Our main concern remains triggering an avalanche that breaks into old faceted snow. As I see it, we are in a holding pattern right now where I have not seen any significant improvement with the weak layer over the last seven days.Faceted snow is a type of snow characterized by angular crystals. Facets can be small, but when they reach large size with steps and striations on their surfaces, they are called depth hoar (see below).
The temperature gradient is important because it plays a role in the movement of water molecules in the snowpack. Water molecules in a snowpack are not locked in the ice phase. They can sublimate (i.e., change from ice to vapor phase) or condense (i.e., change from vapor to ice phase). Water vapor can also move through pore spaces in the snowpack. What happens in a snowpack with a large temperature gradient is that there is a net movement of water molecules from the warmer snow crystals to the colder snow crystals. The warmer ice crystals lose mass to net sublimation while the colder ice crystals grow through net condensation. In addition, because of the close proximity of the warm snow crystals, the cold snow crystals grow in a water-vapor-rich environment, which, through the wonders of ice physics, leads to faceted crystals.
Snow crystals in snowpacks with a weak temperature gradient also experience sublimation and condensation. However, the net transfer of water molecules between snow crystals is much slower, which, through the wonders of ice physics, leads to rounded rather than faceted snow crystals. These rounded crystals tend to be strong.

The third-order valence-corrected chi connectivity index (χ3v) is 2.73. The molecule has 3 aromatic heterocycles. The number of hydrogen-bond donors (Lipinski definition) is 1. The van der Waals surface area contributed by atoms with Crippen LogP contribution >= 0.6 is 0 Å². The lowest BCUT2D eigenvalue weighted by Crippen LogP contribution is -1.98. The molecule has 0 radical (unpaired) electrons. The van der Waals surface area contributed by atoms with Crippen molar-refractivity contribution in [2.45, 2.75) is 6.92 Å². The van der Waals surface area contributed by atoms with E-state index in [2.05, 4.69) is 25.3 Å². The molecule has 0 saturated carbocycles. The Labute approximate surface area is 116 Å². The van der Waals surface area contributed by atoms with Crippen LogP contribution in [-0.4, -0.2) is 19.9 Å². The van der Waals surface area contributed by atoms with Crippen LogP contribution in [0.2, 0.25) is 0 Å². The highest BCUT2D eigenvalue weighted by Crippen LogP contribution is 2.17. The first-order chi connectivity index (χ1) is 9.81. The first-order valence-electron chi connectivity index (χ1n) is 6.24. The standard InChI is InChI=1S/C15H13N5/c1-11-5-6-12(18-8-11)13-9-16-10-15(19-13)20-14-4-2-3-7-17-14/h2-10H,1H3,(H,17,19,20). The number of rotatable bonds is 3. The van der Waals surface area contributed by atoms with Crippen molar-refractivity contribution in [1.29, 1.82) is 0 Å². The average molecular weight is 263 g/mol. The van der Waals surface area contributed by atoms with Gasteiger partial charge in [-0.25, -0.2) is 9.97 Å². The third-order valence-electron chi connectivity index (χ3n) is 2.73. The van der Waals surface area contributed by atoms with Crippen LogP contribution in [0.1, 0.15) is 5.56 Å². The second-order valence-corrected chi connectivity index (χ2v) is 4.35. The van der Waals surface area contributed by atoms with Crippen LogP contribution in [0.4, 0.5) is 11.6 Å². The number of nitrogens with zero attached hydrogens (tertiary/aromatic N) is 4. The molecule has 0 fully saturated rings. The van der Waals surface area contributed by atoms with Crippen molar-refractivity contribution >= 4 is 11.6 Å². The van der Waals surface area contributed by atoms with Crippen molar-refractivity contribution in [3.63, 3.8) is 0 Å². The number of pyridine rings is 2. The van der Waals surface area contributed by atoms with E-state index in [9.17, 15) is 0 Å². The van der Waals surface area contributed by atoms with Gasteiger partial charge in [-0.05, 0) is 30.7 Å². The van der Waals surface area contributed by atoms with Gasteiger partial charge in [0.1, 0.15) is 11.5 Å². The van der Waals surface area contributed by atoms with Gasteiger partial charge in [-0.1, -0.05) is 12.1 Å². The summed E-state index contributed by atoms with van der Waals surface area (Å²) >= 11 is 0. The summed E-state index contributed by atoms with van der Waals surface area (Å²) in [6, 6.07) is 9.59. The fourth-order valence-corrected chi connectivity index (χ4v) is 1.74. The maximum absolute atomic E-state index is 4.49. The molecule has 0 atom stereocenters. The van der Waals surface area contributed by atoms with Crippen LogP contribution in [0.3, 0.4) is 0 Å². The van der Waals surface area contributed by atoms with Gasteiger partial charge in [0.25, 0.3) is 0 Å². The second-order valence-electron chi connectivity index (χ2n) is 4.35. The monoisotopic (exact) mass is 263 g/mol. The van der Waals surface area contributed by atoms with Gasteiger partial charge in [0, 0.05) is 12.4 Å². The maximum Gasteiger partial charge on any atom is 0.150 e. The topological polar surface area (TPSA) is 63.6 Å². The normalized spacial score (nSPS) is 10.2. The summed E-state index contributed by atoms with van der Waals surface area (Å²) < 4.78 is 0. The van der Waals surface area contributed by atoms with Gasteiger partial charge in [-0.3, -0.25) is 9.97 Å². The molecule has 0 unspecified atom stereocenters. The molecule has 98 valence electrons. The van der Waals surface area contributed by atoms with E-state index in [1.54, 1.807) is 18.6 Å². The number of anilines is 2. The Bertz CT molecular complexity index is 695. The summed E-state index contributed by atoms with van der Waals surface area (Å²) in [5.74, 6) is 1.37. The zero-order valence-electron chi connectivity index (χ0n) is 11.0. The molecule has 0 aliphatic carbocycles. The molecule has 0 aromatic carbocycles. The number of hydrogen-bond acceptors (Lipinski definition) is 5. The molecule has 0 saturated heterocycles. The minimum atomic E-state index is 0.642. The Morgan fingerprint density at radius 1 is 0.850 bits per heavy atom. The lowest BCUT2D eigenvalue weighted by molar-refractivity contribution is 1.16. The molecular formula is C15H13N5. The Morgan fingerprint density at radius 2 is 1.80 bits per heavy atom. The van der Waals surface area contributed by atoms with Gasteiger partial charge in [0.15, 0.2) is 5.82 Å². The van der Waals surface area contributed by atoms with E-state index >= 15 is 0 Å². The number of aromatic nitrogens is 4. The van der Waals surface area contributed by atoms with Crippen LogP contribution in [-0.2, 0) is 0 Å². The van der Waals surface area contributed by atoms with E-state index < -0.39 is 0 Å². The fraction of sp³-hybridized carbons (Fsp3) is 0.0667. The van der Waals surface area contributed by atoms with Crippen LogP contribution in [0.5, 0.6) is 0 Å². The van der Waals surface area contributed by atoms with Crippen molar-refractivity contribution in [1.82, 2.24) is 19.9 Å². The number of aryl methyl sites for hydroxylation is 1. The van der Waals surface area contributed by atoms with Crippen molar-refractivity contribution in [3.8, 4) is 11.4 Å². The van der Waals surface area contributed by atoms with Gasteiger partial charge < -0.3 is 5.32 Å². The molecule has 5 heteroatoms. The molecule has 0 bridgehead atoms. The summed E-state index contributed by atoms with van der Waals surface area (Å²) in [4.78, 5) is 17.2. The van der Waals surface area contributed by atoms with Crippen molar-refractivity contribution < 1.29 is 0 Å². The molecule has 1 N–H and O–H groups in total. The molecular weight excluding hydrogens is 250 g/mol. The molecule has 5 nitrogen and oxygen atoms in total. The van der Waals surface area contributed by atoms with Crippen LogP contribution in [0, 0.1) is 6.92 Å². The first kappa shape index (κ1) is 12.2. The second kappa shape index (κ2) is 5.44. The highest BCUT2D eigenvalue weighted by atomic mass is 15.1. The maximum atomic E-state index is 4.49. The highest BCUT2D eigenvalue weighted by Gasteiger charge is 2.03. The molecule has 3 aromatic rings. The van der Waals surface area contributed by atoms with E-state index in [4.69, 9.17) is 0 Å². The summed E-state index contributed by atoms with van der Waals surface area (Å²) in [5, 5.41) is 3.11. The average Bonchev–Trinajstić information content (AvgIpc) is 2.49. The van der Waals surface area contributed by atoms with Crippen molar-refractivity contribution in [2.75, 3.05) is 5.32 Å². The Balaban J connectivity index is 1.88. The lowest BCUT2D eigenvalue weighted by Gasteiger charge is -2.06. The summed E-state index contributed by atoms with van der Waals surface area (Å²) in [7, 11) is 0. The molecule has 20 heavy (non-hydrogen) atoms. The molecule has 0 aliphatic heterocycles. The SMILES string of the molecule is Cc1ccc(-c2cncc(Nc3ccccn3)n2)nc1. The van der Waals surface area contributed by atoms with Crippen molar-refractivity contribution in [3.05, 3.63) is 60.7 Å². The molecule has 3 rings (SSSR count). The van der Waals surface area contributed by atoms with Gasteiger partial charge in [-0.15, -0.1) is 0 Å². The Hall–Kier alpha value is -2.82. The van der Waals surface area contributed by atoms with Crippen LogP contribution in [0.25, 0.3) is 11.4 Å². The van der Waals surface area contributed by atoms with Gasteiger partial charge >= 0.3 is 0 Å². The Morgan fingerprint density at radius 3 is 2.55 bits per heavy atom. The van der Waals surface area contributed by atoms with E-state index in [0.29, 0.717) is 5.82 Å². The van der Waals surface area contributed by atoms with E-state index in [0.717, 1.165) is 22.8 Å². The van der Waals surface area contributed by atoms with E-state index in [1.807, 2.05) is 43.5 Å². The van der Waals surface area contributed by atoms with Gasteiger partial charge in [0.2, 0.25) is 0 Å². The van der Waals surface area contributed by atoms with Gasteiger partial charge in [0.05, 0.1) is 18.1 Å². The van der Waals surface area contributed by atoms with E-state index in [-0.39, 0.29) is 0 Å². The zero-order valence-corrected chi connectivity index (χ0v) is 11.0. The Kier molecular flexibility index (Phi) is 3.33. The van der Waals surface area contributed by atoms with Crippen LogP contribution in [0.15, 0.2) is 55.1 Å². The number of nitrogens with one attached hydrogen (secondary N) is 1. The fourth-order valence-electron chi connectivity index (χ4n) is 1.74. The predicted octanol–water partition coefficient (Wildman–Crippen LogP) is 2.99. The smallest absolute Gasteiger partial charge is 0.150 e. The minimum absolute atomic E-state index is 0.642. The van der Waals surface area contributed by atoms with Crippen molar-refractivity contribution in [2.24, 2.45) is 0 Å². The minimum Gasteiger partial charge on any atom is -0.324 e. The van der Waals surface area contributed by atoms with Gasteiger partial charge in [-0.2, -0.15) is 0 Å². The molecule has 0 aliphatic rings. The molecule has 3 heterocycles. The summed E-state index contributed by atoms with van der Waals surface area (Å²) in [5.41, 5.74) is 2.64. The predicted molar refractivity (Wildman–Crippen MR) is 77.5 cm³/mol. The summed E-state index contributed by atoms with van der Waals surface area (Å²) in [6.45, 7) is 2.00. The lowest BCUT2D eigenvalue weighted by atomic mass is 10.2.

In a snowpack, the temperature near the ground is usually near freezing (0ºC), so the temperature gradient is strongly determined by the temperature at the top of the snowpack. If the snowpack is deep, the temperature gradient in the snowpack will generally not be very large even in cold weather because the difference in temperature between the bottom and top of the snowpack is spread over a large distance (an important exception is right near the snow surface where a strong, localized temperature gradient can develop in cold, clear conditions even in the deepest snowpacks). However, in a thin snowpack, the temperature gradient can be quite large, especially in cold weather.
What happened in the Wasatch this year is our mid-October snow sat for a few weeks on high-altitude northerly aspects, was fairly thin in depth, and developed faceted snow crystals due to the presence of a large temperature gradient. Mother Nature has now dropped a load on that weak snow, and we are dealing with a cranky snowpack. The weak layer is not strengthening because the snowpack remains thin and the temperature gradient is too large for the facets slowly transform into stronger rounded grains.
If we can get several storms to make the snowpack deeper and reduce the temperature gradient, then the snowpack will likely strengthen gradually. I emphasize gradually because this process doesn't happen over night. In addition, there will be some places where the snowpack remains thin and may continue to be weak. I call this a Russian Roulette snowpack because the snowpack can become strong in some areas, but remain weak and "loaded" in others.
Important Clarification: The Wasatch Weather Weenies is an educational blog, not an avalanche advisory service. We like to take advantage of what is happening in our backyard and mountains, but for professional, up-to-date avalanche advisories for the Wasatch backcountry, please consult the Utah Avalanche Center web site.